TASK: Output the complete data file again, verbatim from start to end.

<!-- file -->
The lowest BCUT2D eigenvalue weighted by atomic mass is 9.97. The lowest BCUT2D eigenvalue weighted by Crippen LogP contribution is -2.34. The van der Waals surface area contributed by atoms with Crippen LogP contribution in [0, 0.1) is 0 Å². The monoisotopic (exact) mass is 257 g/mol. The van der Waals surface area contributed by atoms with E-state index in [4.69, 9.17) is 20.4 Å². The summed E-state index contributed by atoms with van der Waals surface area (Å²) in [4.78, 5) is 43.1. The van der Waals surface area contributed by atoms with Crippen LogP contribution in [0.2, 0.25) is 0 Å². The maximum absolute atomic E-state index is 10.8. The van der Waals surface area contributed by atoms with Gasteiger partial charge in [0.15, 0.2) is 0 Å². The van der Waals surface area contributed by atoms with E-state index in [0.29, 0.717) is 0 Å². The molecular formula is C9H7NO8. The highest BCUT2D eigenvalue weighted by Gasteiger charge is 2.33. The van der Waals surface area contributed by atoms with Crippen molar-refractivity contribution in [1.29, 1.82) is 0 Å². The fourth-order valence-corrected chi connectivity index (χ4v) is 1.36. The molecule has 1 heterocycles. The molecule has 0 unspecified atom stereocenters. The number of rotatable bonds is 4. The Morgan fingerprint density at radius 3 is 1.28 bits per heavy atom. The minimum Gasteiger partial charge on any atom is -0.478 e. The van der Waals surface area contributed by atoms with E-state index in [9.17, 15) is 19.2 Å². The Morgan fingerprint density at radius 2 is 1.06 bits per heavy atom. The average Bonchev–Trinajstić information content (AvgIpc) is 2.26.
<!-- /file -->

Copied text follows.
The lowest BCUT2D eigenvalue weighted by atomic mass is 9.97. The lowest BCUT2D eigenvalue weighted by Crippen LogP contribution is -2.34. The van der Waals surface area contributed by atoms with Crippen LogP contribution in [0, 0.1) is 0 Å². The monoisotopic (exact) mass is 257 g/mol. The van der Waals surface area contributed by atoms with E-state index in [4.69, 9.17) is 20.4 Å². The summed E-state index contributed by atoms with van der Waals surface area (Å²) in [4.78, 5) is 43.1. The van der Waals surface area contributed by atoms with Crippen LogP contribution in [0.2, 0.25) is 0 Å². The maximum absolute atomic E-state index is 10.8. The van der Waals surface area contributed by atoms with Gasteiger partial charge in [0.15, 0.2) is 0 Å². The van der Waals surface area contributed by atoms with E-state index in [0.29, 0.717) is 0 Å². The molecular formula is C9H7NO8. The highest BCUT2D eigenvalue weighted by Gasteiger charge is 2.33. The van der Waals surface area contributed by atoms with Crippen molar-refractivity contribution in [1.29, 1.82) is 0 Å². The fourth-order valence-corrected chi connectivity index (χ4v) is 1.36. The molecule has 1 heterocycles. The molecule has 0 unspecified atom stereocenters. The number of rotatable bonds is 4. The Morgan fingerprint density at radius 3 is 1.28 bits per heavy atom. The minimum Gasteiger partial charge on any atom is -0.478 e. The van der Waals surface area contributed by atoms with E-state index in [9.17, 15) is 19.2 Å². The Morgan fingerprint density at radius 2 is 1.06 bits per heavy atom. The average Bonchev–Trinajstić information content (AvgIpc) is 2.26.